However, try to keep 2–3 levels of content nesting (for chunks and content items) at most. More levels lead to losing the context when going through a content item.

    Best practices on chunking

    If chunking got your interest, you can read more on this topic. We can recommend going through Want Content That’s More Usable & Reusable? Chunk ItOpens in a new window by Marcia Riefer Johnston, which contains examples, a task, and a video regarding chunking content.

    You can also use schema.orgOpens in a new window to make sure you didn’t miss any essential elements. However, mirroring the whole object structure is usually not necessary.

    Stay relevant

    3. Verify your content model responds to your needs

    Once you create the first iteration of your model, take a step back and check if the content model addresses your requirements. Both re-platforming and new implementations usually come with a checklist of pain-points or requirements. Double-check if the new model is addressing them.

    Use a spreadsheet to list:

    • Requirements
    • Pain points
    • Internal and external stakeholder needs
    • Usability
    • Support of the customer journeys

    Then, map your content types (or even content items) to them. This way you can keep track of how, for example, your metadata is able to help you to support your customer journeys. Remove everything non-essential.

    4. Ensure your content model won’t become a burden

    As needs change over time, it’s important to schedule yearly content audits and reviews of the content model. Audits prevent content to ROT (to become redundant, outdated, and full of trivial content), which is essential so that you don’t need to repeat the whole process from the beginning, and the model still brings you the biggest value possible.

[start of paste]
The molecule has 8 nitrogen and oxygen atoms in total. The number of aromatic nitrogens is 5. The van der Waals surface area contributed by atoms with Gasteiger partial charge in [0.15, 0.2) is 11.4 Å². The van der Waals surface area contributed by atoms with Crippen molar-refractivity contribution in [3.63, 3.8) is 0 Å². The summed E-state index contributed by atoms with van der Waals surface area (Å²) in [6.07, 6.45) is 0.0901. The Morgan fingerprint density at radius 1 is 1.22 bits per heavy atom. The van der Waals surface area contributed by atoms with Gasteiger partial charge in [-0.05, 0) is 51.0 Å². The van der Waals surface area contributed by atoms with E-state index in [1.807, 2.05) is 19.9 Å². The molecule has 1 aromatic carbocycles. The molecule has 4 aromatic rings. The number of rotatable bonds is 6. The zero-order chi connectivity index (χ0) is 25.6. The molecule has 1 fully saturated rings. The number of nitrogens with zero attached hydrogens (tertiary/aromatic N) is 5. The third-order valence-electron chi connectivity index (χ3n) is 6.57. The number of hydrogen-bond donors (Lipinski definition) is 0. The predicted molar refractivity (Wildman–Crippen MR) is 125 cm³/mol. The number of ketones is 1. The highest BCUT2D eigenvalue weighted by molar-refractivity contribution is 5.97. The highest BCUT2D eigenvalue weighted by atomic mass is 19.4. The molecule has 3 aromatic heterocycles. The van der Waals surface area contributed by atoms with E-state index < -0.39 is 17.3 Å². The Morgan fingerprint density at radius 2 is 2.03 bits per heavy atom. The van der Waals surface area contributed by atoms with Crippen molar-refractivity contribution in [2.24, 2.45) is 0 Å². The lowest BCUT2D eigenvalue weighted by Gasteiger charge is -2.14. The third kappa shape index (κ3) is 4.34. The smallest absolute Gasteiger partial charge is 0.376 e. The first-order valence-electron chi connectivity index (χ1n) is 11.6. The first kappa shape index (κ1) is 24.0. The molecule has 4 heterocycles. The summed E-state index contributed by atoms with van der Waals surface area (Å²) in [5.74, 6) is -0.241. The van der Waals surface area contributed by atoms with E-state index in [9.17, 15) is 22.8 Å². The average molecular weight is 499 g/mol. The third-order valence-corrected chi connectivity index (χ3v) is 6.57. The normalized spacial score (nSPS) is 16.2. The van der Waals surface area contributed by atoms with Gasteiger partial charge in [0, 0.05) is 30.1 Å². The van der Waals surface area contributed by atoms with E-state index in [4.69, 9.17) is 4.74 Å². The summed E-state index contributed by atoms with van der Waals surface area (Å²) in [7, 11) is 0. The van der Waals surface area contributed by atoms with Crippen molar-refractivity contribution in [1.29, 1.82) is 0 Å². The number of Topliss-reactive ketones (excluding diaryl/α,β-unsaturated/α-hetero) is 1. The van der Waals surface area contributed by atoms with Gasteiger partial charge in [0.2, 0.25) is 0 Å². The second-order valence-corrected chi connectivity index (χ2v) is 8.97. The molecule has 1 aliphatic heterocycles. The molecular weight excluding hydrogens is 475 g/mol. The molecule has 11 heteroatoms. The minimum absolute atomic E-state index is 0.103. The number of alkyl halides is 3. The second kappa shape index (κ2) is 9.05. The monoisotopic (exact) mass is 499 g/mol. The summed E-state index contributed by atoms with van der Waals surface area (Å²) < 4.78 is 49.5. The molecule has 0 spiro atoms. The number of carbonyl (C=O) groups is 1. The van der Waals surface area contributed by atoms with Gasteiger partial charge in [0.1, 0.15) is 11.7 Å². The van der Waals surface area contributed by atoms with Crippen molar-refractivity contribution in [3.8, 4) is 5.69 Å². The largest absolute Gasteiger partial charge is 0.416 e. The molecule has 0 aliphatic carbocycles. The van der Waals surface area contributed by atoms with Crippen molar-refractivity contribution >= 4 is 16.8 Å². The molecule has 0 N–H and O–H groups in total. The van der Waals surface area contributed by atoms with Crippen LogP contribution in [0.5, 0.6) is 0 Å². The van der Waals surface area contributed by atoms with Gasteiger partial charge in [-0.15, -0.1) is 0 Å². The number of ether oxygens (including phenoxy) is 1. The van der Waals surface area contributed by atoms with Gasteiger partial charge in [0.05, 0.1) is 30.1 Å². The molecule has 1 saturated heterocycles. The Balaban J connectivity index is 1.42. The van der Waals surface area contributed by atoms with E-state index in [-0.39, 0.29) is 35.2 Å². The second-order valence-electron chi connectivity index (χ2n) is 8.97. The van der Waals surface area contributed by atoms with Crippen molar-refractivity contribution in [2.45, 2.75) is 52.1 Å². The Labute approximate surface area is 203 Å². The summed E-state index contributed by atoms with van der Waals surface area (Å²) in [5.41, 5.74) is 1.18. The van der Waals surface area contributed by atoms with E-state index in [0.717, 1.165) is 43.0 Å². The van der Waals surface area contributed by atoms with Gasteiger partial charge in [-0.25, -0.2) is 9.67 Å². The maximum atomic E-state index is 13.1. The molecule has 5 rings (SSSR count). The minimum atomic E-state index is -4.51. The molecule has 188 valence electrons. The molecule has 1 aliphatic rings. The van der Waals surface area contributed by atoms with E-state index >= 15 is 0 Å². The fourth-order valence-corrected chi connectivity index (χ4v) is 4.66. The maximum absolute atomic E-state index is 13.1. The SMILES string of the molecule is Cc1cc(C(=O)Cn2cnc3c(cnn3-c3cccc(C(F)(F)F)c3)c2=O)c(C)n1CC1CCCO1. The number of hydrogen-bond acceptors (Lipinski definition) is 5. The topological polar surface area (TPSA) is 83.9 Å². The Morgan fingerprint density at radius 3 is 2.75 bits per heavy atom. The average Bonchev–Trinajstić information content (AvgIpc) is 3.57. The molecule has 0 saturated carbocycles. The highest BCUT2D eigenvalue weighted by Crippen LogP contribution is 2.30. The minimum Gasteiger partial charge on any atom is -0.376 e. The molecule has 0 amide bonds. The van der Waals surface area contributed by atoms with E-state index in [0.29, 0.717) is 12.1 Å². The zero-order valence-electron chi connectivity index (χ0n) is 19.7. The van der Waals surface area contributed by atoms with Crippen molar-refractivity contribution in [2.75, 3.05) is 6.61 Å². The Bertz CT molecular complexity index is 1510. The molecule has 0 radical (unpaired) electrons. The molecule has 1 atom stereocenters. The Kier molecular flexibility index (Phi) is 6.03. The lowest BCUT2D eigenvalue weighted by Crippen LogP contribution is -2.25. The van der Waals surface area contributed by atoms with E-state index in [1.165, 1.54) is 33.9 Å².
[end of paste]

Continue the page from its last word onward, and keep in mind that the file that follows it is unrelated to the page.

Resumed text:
We recommend creating some sort of a reminder. For example, a recurring calendar event to that part of the year when you can devote some time to the revision.

    What's next?

    With all these suggestions, you can keep on refining the content model over and over again without having to redo the whole content model preparation from scratch.

    The content model that you have now is:

    • Extendable – via content type snippets and elaborated content types
    • Flexible – you can reuse important content types as components or linked items
    • Essential – containing little to no embedded formatting and layout information

    Creating a content model is one thing, and people participating during the modeling phase will always have a very deep insight into what works how. With more content creators, though, you need to make the process of writing easy also for them:

    Because first and foremost, you need to make sure that content creators, whatever position they hold, enjoy working with your content model.

    To continue further, pick a page from the page tree or search for what you're interested in. We recommend continuing with: